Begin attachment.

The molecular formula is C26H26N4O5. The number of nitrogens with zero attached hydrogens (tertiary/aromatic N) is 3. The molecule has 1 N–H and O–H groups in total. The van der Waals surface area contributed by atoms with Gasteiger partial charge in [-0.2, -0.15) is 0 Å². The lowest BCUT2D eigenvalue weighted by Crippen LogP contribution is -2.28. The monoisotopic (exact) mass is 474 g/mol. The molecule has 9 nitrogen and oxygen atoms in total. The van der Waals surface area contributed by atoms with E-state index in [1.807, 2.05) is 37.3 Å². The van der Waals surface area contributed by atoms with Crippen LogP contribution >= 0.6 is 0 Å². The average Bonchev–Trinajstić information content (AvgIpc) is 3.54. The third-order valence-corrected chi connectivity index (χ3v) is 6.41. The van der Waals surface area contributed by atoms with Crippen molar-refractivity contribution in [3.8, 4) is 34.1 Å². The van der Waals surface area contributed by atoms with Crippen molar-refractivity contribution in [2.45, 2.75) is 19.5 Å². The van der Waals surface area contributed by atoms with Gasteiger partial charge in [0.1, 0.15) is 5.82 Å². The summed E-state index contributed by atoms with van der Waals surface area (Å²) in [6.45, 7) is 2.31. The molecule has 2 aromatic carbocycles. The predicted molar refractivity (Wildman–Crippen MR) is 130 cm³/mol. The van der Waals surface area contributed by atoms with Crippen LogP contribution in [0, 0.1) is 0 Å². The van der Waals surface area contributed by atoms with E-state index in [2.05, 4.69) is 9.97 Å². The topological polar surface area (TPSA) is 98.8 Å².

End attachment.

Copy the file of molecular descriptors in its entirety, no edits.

The molecular formula is C26H26N4O5. The number of nitrogens with zero attached hydrogens (tertiary/aromatic N) is 3. The molecule has 1 N–H and O–H groups in total. The van der Waals surface area contributed by atoms with Gasteiger partial charge in [-0.2, -0.15) is 0 Å². The lowest BCUT2D eigenvalue weighted by Crippen LogP contribution is -2.28. The monoisotopic (exact) mass is 474 g/mol. The molecule has 9 nitrogen and oxygen atoms in total. The van der Waals surface area contributed by atoms with E-state index in [1.807, 2.05) is 37.3 Å². The van der Waals surface area contributed by atoms with Crippen LogP contribution >= 0.6 is 0 Å². The average Bonchev–Trinajstić information content (AvgIpc) is 3.54. The third-order valence-corrected chi connectivity index (χ3v) is 6.41. The van der Waals surface area contributed by atoms with Crippen molar-refractivity contribution in [3.8, 4) is 34.1 Å². The van der Waals surface area contributed by atoms with Crippen molar-refractivity contribution in [2.45, 2.75) is 19.5 Å². The van der Waals surface area contributed by atoms with Gasteiger partial charge in [0.1, 0.15) is 5.82 Å². The summed E-state index contributed by atoms with van der Waals surface area (Å²) in [6.45, 7) is 2.31. The molecule has 2 aromatic carbocycles. The predicted molar refractivity (Wildman–Crippen MR) is 130 cm³/mol. The van der Waals surface area contributed by atoms with Crippen LogP contribution in [0, 0.1) is 0 Å². The van der Waals surface area contributed by atoms with E-state index in [2.05, 4.69) is 9.97 Å². The topological polar surface area (TPSA) is 98.8 Å².